The BPA Battle Heats Up: The Endocrine Society Takes a Stand

June 15th, 2009

The other week I noticed that a somewhat-obscure scientific organization, The Endocrine Society, was meeting in Washington, DC. For a moment, I stopped and wondered if they too might weigh in on the bisphenol A (BPA) debate now raging in DC.

“Nah,” I thought. “They’re non-political. I’ve never heard about them. They’ll just report on research, but they won’t actually make a  statement or engage in the debate.”

Wow. Was I wrong.

As I learned from – once again – the Environmental Working Group – The Endocrine Society actually issued its first ever scientific statement on BPA – the first in its 93-year-history.  The Society warned that BPA and other endocrine-disrupting chemicals (EDC) “ have effects on male and female reproduction, breast development and cancer, prostate cancer, neuroendocrinology, thyroid, metabolism and obesity, and cardiovascular endocrinology.”

The Society also warned that “The Precautionary Principle is key to enhancing endocrine and reproductive health, and should be used to inform decisions about exposure to, and risk from, potential endocrine disruptors.”

[For more on the Precautionary Principle, see this OrganicMania interview with Diane MacEachern, author of The Big Green Purse and a Founding Member of The Green Moms Carnival].

You can access the entire Scientific Statement here. It’s dense reading, and I confess I haven’t made it all the way through as yet – but what I have read is troubling. The report documents possible links between  endocrine-disrupting chemicals like BPA and a host of serious health issues such as cancer, ADHD, autism, and low sperm count.

In a separate action, EWG President Ken Cook sent a letter to Coca Cola’s CEO in which he noted “More than a decade ago, because of concerns about high levels of BPA in bioassays of teenagers and young adults, most Japanese food processing removed or dramatically reduced the use of BPA in can linings, switching to safer, less expensive PET(polyrthylene terephthalate) film lamination. As a result, a 2002 study found that BPA levels among Japanese students dropped by fully 50 percent between 1992 and 1999.”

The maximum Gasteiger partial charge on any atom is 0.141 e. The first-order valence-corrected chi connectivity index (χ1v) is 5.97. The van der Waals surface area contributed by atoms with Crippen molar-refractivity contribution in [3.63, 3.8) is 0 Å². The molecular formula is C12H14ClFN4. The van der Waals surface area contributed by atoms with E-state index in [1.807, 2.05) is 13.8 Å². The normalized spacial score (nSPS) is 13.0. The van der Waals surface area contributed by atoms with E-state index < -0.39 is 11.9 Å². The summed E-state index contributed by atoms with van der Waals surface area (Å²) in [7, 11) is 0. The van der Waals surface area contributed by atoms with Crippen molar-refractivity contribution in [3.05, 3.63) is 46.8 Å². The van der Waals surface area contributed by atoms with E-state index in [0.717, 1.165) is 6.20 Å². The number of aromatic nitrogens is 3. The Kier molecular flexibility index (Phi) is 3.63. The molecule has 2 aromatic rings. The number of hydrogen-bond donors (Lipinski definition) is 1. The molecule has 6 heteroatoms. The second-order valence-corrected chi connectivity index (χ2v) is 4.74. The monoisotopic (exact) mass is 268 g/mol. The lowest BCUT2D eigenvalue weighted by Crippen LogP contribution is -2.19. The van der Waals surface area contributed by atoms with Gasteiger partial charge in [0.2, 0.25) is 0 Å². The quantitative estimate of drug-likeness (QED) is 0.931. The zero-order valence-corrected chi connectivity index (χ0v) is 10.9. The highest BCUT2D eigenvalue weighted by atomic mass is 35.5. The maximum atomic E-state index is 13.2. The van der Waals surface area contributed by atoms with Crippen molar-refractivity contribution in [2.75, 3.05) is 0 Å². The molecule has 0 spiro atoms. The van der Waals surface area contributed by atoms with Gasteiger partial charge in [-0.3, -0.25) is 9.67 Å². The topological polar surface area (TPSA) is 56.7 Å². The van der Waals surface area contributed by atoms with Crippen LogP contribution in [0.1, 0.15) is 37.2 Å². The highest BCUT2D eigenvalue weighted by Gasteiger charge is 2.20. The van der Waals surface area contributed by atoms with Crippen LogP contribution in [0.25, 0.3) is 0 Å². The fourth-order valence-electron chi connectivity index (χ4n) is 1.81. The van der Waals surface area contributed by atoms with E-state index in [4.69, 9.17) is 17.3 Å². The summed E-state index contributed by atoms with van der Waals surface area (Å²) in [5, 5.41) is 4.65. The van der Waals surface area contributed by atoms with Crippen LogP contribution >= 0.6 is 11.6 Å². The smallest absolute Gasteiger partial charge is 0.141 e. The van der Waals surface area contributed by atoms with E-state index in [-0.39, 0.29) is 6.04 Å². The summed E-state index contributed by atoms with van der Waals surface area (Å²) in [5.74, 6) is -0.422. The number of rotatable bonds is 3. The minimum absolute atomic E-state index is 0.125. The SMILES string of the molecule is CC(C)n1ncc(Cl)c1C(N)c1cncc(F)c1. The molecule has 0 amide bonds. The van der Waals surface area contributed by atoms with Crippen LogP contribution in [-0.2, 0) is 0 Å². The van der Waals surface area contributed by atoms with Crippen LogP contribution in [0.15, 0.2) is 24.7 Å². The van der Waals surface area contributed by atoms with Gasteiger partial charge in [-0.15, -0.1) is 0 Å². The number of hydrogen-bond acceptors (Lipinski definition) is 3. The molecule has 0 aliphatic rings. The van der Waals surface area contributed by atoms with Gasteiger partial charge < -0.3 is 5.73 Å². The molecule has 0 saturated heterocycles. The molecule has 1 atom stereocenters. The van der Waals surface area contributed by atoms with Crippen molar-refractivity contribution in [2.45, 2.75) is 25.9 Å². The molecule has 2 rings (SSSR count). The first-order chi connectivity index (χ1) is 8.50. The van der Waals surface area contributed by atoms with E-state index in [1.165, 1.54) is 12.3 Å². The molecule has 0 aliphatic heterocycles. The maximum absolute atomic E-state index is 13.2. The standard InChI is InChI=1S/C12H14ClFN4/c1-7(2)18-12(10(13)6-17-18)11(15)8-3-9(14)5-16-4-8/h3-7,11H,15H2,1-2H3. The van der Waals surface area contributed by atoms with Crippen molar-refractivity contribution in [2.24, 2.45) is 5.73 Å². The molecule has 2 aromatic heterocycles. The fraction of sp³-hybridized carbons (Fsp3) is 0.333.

Can you believe it? Those numbers are stunning.

When I started OrganicMania, I thought the main health issue we Moms faced was the food we put in our bodies. Little did I know it was just the tip of the iceberg. Plastic bottles, cans, household cleaners, make-up, baby shampoos, lotions and potions –   I’ve learned that substances like these contain minute amounts of carcinogens, endocrine disruptors and other chemicals. Scientists and regulators are still sorting out the cumulative effects of all these exposures.  As for me, there’s enough evidence there to follow the Precautionary Principle. That means sticking to simple, basic foods, make-up and personal care products, buying organic and natural whenever possible, and avoiding synthetic compounds.

I’ll be blogging a lot more about these issues in the future. I feel like the scales have fallen off my eyes. It’s not just about the food. It’s about so much more than that.  What do you think? Leave a comment and share.

Lynn

Copyright OrganicMania 2009

The Aftermath of the Green Moms Carnival: Hysterical Mommy Bloggers?

April 10th, 2009

By now, I thought my mind would be on blogging about Tips for an Eco-Friendly Easter. But instead, I keep thinking about how the personal care products industry responded to the concerns raised by last week’s Green Moms Carnival. The Green Moms asked questions about the safety of the tens of thousands of untested, unregulated chemicals used in personal care products such as shampoos and household cleaners, and the presence of small amounts of probable carcinogens such as 1,4 dioxane and formaldehyde in products such as baby wash.

The industry’s response was to:

1) ignore our questions – even when we telephoned;

2) send out form emails like this one that didn’t address our questions; and

3) engage this “crisis management” PR firm to leave comments on our blogs alleging that both the Green Mom bloggers and the Campaign for Safe Cosmetics and the Environmental Working Group, the environmental groups behind the studies, were “irresponsible,” were causing “hysteria,” and suggesting that we needed to do more “critical thinking.”

Check out my friend Jennifer Taggert’s post, “Oh, don’t worry, you’re just a mommy blogger & just a little bit of a carcinogen is okay.” Read the comments.

Prior to the carnival, I was a bit skeptical of the need for the Kid Safe Chemicals Act. Because Ad Age recently reported on J&J‘s new social media campaign and their desire to “deepen engagement” with Mom bloggers, I expected they would welcome a call from a blogger asking for J&J’s perspective prior to publishing a blog post. Regrettably, that was not my experience with J&J, nor with the Personal Care Products Council.